In addition to this increase in quantity the cost of hauling each ton of produce was materially reduced. In other words, the farmers not only produce more, but produce more cheaply, for the cost of transportation to market is of course an important factor in the cost of production. From this point of view, it is estimated that the $100,000 spent in improving the roads in Spotsylvania County saved the framers of that county $41,000 a year.
In 1913-14 the traffic studies of the Federal experts show that approximately an average of 65,000 tons of outgoing products were hauled over the improved roads in the county an average distance of 8 miles, or a total of 520,000 “ton-miles.” Before the roads were improved it was estimated that the average cost of hauling was 20 cents a “ton-mile;” after the improvement this fell to 12 cents a “ton-mile,” or a saving of 8 cents. A saving of 8 cents per mile on 520,000 “ton-miles” is $41,000 a year. The county’s investment of $100,000 in other words returns a dividend of 40 per cent annually.
Because this saving, in cases of this character, does not take the form of cash put directly into the farmer’s pocket, there is a widespread tendency to believe that it is fictitious profit, while as a matter of fact it is just as real a profit as an increase in the price of wheat.
In Dinwiddie County, Va., for example, where peanuts are one of the staple crops, the average load for two mules on a main road was about 1,000 pounds before the road was improved. After its improvement the average load was found to be 2,000 pounds, and the time consumed in hauling the larger load to market was much reduced. In other words, one man with a wagon and two mules could do more than twice as much work with the improved road than with an unimproved road. This is the explanation of the extraordinary rise in the total output of agricultural products in a county with a good road system.
Fences are mostly regulated by statutes of the state where located. There are certain laws, however, that are applicable to them generally.
Legal Fence.The laws of the several states provide what shall constitute a legal fence, which generally must be four feet high, with sufficient hoards or wire, or both, to turn cattle.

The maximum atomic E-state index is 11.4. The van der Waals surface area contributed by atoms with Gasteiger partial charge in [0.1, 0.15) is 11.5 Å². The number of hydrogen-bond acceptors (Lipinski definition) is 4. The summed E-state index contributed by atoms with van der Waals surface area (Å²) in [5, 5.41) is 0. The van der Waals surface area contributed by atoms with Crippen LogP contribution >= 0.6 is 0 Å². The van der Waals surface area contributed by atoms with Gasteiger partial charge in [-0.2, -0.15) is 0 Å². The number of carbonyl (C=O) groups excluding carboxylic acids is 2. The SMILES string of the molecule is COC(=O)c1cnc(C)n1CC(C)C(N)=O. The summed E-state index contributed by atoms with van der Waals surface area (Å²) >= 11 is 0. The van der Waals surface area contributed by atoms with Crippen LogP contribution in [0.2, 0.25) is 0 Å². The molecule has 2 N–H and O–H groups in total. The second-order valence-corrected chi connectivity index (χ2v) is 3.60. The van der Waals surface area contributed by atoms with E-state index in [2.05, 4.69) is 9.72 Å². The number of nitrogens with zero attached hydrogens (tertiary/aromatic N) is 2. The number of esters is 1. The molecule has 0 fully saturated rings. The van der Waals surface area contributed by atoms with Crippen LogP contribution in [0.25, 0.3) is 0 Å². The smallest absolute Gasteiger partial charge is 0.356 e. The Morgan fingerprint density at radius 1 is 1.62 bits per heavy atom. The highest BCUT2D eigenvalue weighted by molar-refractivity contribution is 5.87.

Damages.As a general rule all premises must be properly inclosed before damages can be recovered from the owner of trespassing stock for injury thereto, but’ in some states the rule is otherwise.
Partition, or Division Fences.The owners of adjacent tracts of land, in most of the states, are each bound to erect and maintain one-half of a suitable fence along the line separating such tracts.
Repairs.Each party is bound to look after his own part of the fence and keep it in good repair, and he must restrain his own stock from trespassing upon the lands of his neighbor.
Fence-Viewers, in some of the states, are provided for by statute to determine the just share of each party liable to maintain a partition fence, and suitable methods are provided for enforcing their awards.
Railroads are required by statute in many states to fence their tracks, and a failure to do so renders them liable for stock killed by reason of non-compliance with the statute.
Barb Wire fences should be so used and cared for as not to endanger persons and property, and the use of such fences imposes upon those who use them care reasonably proportionate to their danger.
Railroads using barb-wire fences must use due diligence in running their trains, not only to avoid killing stock, but to avoid precipitating them by fright against a fence.
Contributory Negligence on the part of the owner of the stock may preclude him from recovering damages from the railroad company for such killing, mangling, or bruising. But, it has recently been decided, that not every neglect on the part of the owner to take precaution against such killing or injury, will deprive him of his right to recover damages therefor. For instance, it was held that the owner of land through which runs a railroad and a county road, who turns his horse on the latter road to graze, with a knowledge of the character and condition of a barbed-wire fence erected by the railway company along the line of its right of way, is not thereby guilty of such contributory negligence as will preclude his right of recovery for injuries to his horse from its contact with the fence, through fright caused by the running of a train over the company’s track.